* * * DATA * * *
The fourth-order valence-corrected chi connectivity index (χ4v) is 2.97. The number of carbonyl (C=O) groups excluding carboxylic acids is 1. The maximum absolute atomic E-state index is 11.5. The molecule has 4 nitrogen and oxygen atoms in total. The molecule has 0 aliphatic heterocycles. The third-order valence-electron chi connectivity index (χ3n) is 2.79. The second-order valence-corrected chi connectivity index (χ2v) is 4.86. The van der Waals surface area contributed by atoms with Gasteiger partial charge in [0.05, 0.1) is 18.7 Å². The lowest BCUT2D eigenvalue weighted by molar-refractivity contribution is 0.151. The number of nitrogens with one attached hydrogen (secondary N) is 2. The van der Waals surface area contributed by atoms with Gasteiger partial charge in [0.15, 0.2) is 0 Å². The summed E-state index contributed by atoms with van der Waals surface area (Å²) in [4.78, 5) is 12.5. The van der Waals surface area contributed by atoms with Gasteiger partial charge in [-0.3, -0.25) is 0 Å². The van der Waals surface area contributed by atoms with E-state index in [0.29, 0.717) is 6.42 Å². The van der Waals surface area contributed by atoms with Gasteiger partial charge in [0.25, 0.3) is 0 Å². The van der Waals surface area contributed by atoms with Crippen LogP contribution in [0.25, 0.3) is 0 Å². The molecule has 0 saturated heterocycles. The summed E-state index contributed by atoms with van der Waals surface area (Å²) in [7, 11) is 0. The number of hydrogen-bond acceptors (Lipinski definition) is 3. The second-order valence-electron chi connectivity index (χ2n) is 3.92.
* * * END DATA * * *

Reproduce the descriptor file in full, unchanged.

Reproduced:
The fourth-order valence-corrected chi connectivity index (χ4v) is 2.97. The number of carbonyl (C=O) groups excluding carboxylic acids is 1. The maximum absolute atomic E-state index is 11.5. The molecule has 4 nitrogen and oxygen atoms in total. The molecule has 0 aliphatic heterocycles. The third-order valence-electron chi connectivity index (χ3n) is 2.79. The second-order valence-corrected chi connectivity index (χ2v) is 4.86. The van der Waals surface area contributed by atoms with Gasteiger partial charge in [0.05, 0.1) is 18.7 Å². The lowest BCUT2D eigenvalue weighted by molar-refractivity contribution is 0.151. The number of nitrogens with one attached hydrogen (secondary N) is 2. The van der Waals surface area contributed by atoms with Gasteiger partial charge in [0.15, 0.2) is 0 Å². The summed E-state index contributed by atoms with van der Waals surface area (Å²) in [4.78, 5) is 12.5. The van der Waals surface area contributed by atoms with Gasteiger partial charge in [-0.3, -0.25) is 0 Å². The van der Waals surface area contributed by atoms with E-state index in [0.29, 0.717) is 6.42 Å². The van der Waals surface area contributed by atoms with Gasteiger partial charge in [0.25, 0.3) is 0 Å². The van der Waals surface area contributed by atoms with Crippen LogP contribution in [0.25, 0.3) is 0 Å². The molecule has 0 saturated heterocycles. The summed E-state index contributed by atoms with van der Waals surface area (Å²) in [7, 11) is 0. The number of hydrogen-bond acceptors (Lipinski definition) is 3. The second-order valence-electron chi connectivity index (χ2n) is 3.92.